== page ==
Alexion hits out at NICE ruling on Strensiq
NICE has again drawn the ire of a company over its recommendation of its drug, this time round it’s Alexion with its drug Strensiq (asfotase alfa). NICE confirmed its earlier draft recommendation that the drug should only be made available to a limited pool of individuals.
The restricted recommendation covers those suffering from hypophosphatasia in people with perinatal and infantile-onset disease, which also includes a proposed discount on the cost and an annual cap on the cost per patient. However, the guidance does not include treatment for those in children and adults with juvenile-onset disease.
The decision was reached, according to NICE’s release, because “the cost of asfotase alfa is very high, and there are significant uncertainties about its long-term benefits, who would benefit the most from treatment, and the number of people in this patient group who might be eligible for treatment.”
This riled Alexion, who released its own statement in rebuttal of the decision: “In making its decision, NICE completely disregarded the proposed consensus managed access agreement (MAA) for children, juveniles and adults with paediatric-onset disease, which was developed by physician thought-leaders, patient groups, and NHS England, with input from Alexion Medical, and that identified those patients who experience the most disabling symptoms and are expected to derive most benefit from therapy”.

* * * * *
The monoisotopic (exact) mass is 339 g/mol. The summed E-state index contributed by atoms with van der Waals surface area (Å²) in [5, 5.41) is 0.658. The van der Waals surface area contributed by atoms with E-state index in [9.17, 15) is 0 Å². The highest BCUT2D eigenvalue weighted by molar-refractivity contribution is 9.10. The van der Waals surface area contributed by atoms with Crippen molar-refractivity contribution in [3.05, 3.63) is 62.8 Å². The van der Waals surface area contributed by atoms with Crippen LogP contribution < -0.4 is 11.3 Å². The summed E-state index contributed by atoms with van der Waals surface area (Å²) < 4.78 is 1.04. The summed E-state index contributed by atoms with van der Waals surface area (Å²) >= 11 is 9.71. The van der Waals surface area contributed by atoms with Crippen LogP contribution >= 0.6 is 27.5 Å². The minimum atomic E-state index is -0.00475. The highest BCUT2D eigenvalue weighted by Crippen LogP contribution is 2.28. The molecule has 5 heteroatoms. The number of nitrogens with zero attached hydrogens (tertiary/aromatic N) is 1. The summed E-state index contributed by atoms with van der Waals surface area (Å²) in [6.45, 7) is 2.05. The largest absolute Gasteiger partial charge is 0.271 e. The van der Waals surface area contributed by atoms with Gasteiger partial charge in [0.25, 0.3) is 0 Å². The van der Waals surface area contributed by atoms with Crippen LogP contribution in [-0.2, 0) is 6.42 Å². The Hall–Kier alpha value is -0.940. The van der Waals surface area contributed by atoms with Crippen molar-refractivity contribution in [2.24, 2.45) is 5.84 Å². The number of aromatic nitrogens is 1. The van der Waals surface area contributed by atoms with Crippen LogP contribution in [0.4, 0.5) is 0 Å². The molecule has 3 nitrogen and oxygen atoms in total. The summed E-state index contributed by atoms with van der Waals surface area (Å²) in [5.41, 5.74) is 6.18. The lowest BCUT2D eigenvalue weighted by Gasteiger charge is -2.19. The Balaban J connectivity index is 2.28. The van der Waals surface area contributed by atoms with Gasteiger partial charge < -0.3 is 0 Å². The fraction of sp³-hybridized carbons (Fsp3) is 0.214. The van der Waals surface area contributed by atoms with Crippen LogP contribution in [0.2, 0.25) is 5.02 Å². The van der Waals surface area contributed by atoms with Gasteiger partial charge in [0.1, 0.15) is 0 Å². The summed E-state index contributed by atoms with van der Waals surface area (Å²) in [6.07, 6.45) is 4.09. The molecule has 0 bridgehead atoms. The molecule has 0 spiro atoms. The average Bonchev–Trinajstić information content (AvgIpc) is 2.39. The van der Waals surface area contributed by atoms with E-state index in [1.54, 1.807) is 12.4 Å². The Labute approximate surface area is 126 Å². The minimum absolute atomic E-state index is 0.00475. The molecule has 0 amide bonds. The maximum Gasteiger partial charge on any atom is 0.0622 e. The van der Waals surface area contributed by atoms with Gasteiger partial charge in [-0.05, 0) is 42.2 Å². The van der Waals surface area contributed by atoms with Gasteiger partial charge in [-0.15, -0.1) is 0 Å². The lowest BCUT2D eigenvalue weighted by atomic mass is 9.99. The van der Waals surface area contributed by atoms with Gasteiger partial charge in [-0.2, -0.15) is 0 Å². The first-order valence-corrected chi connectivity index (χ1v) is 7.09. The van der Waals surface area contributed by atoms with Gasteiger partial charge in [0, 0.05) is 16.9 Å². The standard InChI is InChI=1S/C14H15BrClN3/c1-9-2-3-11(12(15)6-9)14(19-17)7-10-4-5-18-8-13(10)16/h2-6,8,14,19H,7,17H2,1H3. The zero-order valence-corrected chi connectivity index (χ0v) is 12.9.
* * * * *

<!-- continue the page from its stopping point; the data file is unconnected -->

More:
The strongly worded response can be explained by the length of time it took for NICE to review the decision, a process which lasted a year. The other side to the argument is the cost of the medicine, which is one of the more expensive drugs on the market – costing £366,000 per year, per patient. Of course, NICE had already negotiated an unrevealed discount but it would still remain an expensive drug.
Hypophosphatasia is a genetic disorder that is identified by abnormal development of bones and teeth. It is thought to effect one in 300,000 people in Europe. In England, the estimates are that there will be one to seven people diagnosed with perinatal and infantile-onset hypophosphatasia each year.
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